On Monday the 29th I touched on the topic of sales training and how important it is to use a “common sales language”. Common sales language means that each of the salespeople in a company use the same sales process during their sales calls. This in no way affects the rep’s style. In fact, the sales process can enhance the style.
There is a very large downside to sales training and I know that many of you have already experienced it. Companies spend some serious cash sending their salespeople to training or bringing in experienced trainers for on site sessions. Everybody gets all pumped up on the new techniques they learn; the reps can’t wait to get into the field to try them. For a couple of weeks the salespeople extol the virtue of this close or that close, the listening techniques they used or the sure-fire way to overcome the money objection. Along about week four after the training, however, the number of anecdotes decreases and soon after that every rep slips back into how they used to sell. Welcome to the training money pit!
The only way for you to avoid the training black hole is to introduce these two elements:
- The sales training should be long term.
- Sales managers have to reinforce the training during and after the sessions.
One day training sessions can be useful if the goal is to hype the salespeople up for a last quarter push or to introduce a new product. A little bit of Zig Ziglar and Brian Tracy are good for the sales soul! Changing sales habits, however, takes a minimum of a month and that’s an optimistic scenario. Sales training is most effective when it is done over several months so salespeople can learn a technique then practice it, learn a technique then….well you get the idea.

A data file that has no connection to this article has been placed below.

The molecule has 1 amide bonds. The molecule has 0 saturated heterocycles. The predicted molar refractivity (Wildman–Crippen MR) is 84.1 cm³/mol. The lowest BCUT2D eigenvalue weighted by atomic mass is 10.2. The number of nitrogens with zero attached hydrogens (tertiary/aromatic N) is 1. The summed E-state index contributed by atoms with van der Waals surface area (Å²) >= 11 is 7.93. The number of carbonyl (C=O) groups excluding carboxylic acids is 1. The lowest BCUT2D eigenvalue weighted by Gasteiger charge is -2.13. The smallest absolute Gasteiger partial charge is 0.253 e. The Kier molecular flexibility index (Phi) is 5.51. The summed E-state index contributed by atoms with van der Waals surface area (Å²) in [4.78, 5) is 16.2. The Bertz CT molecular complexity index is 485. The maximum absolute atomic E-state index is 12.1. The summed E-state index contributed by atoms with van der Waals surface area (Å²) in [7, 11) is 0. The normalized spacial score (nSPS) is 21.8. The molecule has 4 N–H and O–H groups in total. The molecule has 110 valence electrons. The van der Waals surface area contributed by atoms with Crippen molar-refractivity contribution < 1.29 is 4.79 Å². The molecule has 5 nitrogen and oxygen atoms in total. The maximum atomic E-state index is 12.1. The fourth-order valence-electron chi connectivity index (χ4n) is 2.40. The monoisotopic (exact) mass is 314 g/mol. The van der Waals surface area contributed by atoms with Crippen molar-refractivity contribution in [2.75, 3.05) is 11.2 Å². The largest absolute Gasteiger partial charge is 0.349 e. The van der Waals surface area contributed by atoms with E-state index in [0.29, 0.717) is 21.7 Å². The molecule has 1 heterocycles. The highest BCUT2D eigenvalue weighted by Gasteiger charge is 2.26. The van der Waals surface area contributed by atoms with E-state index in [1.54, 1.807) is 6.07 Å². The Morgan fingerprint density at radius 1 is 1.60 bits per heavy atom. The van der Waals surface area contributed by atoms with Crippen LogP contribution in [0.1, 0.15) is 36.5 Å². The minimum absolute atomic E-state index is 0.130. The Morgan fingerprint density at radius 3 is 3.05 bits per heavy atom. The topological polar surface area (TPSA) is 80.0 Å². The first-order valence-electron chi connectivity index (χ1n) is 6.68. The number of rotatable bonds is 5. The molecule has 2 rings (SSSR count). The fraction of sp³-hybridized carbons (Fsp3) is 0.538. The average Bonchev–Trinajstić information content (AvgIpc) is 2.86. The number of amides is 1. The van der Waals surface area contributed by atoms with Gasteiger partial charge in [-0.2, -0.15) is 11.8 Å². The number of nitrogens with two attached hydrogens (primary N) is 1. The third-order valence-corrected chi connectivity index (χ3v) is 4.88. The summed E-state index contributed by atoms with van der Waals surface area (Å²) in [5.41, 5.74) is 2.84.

The job of the sales manager, when working with the salespeople, is to listen to how they use the new techniques during sales calls. This really doesn’t need much more explanation than that. Learn, use and reinforce should be the mantra for every sales training process.
I’ll offer one more suggestion. Not all training fits all companies. Your company may sell a product or service that requires an approach to the sale that one specific training may not help. Fit the training to the company, the product and/or the industry.
I do have opinions on different training but I won’t share them here. It’s almost impossible to summarize the pros and cons in a few short paragraphs. Email me at firstname.lastname@example.org if you’d like an opinion.
The Final Thought: “Why does a woman work ten years to change a man’s habits and then complain that he’s not the man she married?” Barbara Streisand